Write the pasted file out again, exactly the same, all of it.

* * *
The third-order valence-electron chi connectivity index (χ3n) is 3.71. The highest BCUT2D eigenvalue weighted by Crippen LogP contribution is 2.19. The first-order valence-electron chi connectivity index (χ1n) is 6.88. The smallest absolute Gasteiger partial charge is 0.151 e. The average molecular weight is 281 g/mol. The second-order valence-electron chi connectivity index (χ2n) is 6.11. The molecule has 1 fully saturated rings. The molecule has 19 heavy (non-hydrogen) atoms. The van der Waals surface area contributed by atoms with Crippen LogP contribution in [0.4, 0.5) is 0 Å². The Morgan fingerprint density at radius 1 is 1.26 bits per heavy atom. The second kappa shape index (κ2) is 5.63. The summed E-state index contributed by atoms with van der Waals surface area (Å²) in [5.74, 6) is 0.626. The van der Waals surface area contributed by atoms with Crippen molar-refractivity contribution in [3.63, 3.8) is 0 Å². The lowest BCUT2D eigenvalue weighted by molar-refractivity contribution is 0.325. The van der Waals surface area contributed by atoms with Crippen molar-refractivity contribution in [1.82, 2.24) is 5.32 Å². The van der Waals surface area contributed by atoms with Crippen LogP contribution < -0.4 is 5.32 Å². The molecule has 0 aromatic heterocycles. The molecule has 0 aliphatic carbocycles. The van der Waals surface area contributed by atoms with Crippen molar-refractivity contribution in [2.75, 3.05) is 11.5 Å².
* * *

The third-order valence-electron chi connectivity index (χ3n) is 3.71. The highest BCUT2D eigenvalue weighted by Crippen LogP contribution is 2.19. The first-order valence-electron chi connectivity index (χ1n) is 6.88. The smallest absolute Gasteiger partial charge is 0.151 e. The average molecular weight is 281 g/mol. The second-order valence-electron chi connectivity index (χ2n) is 6.11. The molecule has 1 fully saturated rings. The molecule has 19 heavy (non-hydrogen) atoms. The van der Waals surface area contributed by atoms with Crippen LogP contribution in [0.4, 0.5) is 0 Å². The Morgan fingerprint density at radius 1 is 1.26 bits per heavy atom. The second kappa shape index (κ2) is 5.63. The summed E-state index contributed by atoms with van der Waals surface area (Å²) in [5.74, 6) is 0.626. The van der Waals surface area contributed by atoms with Crippen molar-refractivity contribution in [3.63, 3.8) is 0 Å². The lowest BCUT2D eigenvalue weighted by molar-refractivity contribution is 0.325. The van der Waals surface area contributed by atoms with Crippen molar-refractivity contribution in [1.82, 2.24) is 5.32 Å². The van der Waals surface area contributed by atoms with Crippen LogP contribution < -0.4 is 5.32 Å². The molecule has 0 aromatic heterocycles. The molecule has 0 aliphatic carbocycles. The van der Waals surface area contributed by atoms with Crippen molar-refractivity contribution in [2.75, 3.05) is 11.5 Å².